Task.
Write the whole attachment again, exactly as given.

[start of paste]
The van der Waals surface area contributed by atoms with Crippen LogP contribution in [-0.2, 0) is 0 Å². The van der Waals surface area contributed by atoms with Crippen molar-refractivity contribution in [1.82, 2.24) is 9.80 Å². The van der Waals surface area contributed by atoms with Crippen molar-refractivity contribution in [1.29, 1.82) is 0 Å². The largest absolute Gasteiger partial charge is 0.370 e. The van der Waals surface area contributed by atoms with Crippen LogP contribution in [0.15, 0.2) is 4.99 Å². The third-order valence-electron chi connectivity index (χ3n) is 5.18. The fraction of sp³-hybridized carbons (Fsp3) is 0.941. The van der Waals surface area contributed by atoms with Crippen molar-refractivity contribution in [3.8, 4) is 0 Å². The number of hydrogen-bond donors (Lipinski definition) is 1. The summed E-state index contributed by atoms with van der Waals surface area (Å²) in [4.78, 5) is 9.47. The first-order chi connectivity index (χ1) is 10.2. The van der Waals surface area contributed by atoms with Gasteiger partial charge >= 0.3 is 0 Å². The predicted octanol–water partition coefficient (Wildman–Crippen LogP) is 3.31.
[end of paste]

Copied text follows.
The van der Waals surface area contributed by atoms with Crippen LogP contribution in [-0.2, 0) is 0 Å². The van der Waals surface area contributed by atoms with Crippen molar-refractivity contribution in [1.82, 2.24) is 9.80 Å². The van der Waals surface area contributed by atoms with Crippen molar-refractivity contribution in [1.29, 1.82) is 0 Å². The largest absolute Gasteiger partial charge is 0.370 e. The van der Waals surface area contributed by atoms with Crippen LogP contribution in [0.15, 0.2) is 4.99 Å². The third-order valence-electron chi connectivity index (χ3n) is 5.18. The fraction of sp³-hybridized carbons (Fsp3) is 0.941. The van der Waals surface area contributed by atoms with Crippen molar-refractivity contribution in [3.8, 4) is 0 Å². The number of hydrogen-bond donors (Lipinski definition) is 1. The summed E-state index contributed by atoms with van der Waals surface area (Å²) in [4.78, 5) is 9.47. The first-order chi connectivity index (χ1) is 10.2. The van der Waals surface area contributed by atoms with Gasteiger partial charge >= 0.3 is 0 Å². The predicted octanol–water partition coefficient (Wildman–Crippen LogP) is 3.31.